Antitrust Compliance Guide Summary

While information-sharing is the lifeblood of many associations, there are topics that may not be discussed among members at meetings, workshops, or seminars, or online chat rooms or networking sessions.

Topics which should not be discussed among members of state and local music teacher associations at association functions (but OK between an employer and employees in a studio, and OK between individuals who are not in attendance at an association function):

  • Current prices or hourly rates;
  • Current billing policies and procedures;
  • What constitutes fair profit margins;
  • Plans to increase or decrease prices or hourly rates;
  • Agreements to allocate or divide territories or clients;
  • Policies regarding vacation time and missed lessons;
  • Terms and conditions of sales such as late charges, prompt payment discounts, credit terms;
  • Recommendations to members to implement unlawful tying arrangements such as requiring students to purchase sheet music exclusively from the teacher;
  • Salaries of music studio employees;
  • Complaints about or problems presented by other competitors or suppliers;
  • Encouraging others to take retaliatory actions against competitors or suppliers, such as a boycott against a supplier that decided to offer music instruction in competition with members; and
  • Efforts to influence suppliers’ prices.

We can no longer share our studio policies with other members in meetings. General discussions of past pricing levels or economic trends in the profession, as well as studio management, are fine as long as members do not share their own methods and experiences or try to influence other members in a certain direction.

Surveys of prices or hourly rates can only be taken by an independent third party, and the data collected must be at least three months old.

How to guard against antitrust liability:

  • Agendas for meetings should be prepared and distributed to attendees in advance of the meeting. A vote must be taken (after possible additions or subtractions from the agenda) to approve the “orders of the day.” Once approved, the agenda cannot be changed except by a two-thirds majority vote.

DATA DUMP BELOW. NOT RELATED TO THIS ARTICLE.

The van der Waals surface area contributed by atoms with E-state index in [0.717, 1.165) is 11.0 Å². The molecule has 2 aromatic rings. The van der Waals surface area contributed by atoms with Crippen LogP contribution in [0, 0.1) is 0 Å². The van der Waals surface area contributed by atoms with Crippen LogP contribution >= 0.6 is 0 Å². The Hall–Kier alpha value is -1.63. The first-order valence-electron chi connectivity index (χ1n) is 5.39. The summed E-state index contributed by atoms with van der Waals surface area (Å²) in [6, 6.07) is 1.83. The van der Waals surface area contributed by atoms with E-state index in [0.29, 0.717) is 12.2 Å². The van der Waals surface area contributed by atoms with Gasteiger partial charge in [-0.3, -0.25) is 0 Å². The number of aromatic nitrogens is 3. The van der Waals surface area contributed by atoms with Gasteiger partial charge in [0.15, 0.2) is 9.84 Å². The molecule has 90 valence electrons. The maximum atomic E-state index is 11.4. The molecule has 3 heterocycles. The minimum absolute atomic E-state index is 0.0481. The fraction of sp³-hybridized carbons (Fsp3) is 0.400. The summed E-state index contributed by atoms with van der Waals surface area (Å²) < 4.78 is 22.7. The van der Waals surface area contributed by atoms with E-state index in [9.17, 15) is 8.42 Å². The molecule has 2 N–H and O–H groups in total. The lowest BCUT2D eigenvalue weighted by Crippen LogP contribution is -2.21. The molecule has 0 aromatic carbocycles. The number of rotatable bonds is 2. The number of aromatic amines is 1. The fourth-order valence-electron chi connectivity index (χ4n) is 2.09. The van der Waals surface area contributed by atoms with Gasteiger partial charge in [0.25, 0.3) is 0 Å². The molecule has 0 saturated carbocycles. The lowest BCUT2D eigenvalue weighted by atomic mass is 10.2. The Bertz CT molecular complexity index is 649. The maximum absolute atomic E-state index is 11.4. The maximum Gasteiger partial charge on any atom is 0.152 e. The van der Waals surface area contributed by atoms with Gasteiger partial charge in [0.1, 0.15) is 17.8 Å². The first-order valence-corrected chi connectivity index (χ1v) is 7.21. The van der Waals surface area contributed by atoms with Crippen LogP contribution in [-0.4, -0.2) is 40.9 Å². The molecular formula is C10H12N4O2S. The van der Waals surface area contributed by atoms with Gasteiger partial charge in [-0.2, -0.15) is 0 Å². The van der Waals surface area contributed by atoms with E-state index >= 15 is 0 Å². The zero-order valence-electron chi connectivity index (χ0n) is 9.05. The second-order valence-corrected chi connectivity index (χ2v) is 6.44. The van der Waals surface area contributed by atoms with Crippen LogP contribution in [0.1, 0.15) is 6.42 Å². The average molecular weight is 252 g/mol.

• The written antitrust policy for the chapter (or state organization) should be distributed with the agenda at every meeting.
  • Presenters for seminars and workshops should sign a written agreement in which they acknowledge and agree not to discuss any of the prohibited topics.
  • An employee or member should be designated to serve as an antitrust compliance officer at each meeting. His or her primary responsibility is to cut off any discussions that drift into prohibited topics. The Parliamentarian would be a logical person to serve in this position.
  • On-line sites should post rules about the prohibitions and be monitored by a volunteer who takes down inappropriate postings. (Webmaster)

It is important to publicize requirements for maintaining association membership.

Code of Ethics

A Code of Ethics must not impose any anti-competitive restrictions on members. Teachers cannot be restricted from recruiting students. Neither are they encouraged or required to recruit students from other teachers. This is a decision that the individual teacher must make. Teachers may not agree as a chapter to restrict student recruitment among members. The settlement between the FTC and MTNA does not regulate the business practices of individual music teachers.

A teacher referral service should be open to all members who sign up for the referral service. The association may charge a fee for this service. The service may list contact information, but should not list prices charged by teachers. Referrals should be made in an objective manner without favoritism

Competitions and Festivals

Since competitions affect a teacher’s ability to compete in the community, competitions should not be restricted to members only. Student competitions should be open to non-members. Non- members may be charged higher fees, but not so high that it effectively compels a teacher to join the organization. Limitations in the number of students accepted may be made because of practical conditions such as hall size of the number of judges.

The conduct of judges in a competition is a recognized exemption to the antitrust restrictions; a judge may be restricted from soliciting students. A code of conduct for judges may be imposed that limits their criticism of students and teachers in the competition.

Non-competitive festivals can be restricted to students of members since this type of event does not greatly affect the teacher’s competitiveness in the community. [Our former state president, Paulo Steinberg, suggests that the intent of the vote taken and passed by VMTA is to admit students of non-members to all VMTA events, charging an additional fee.]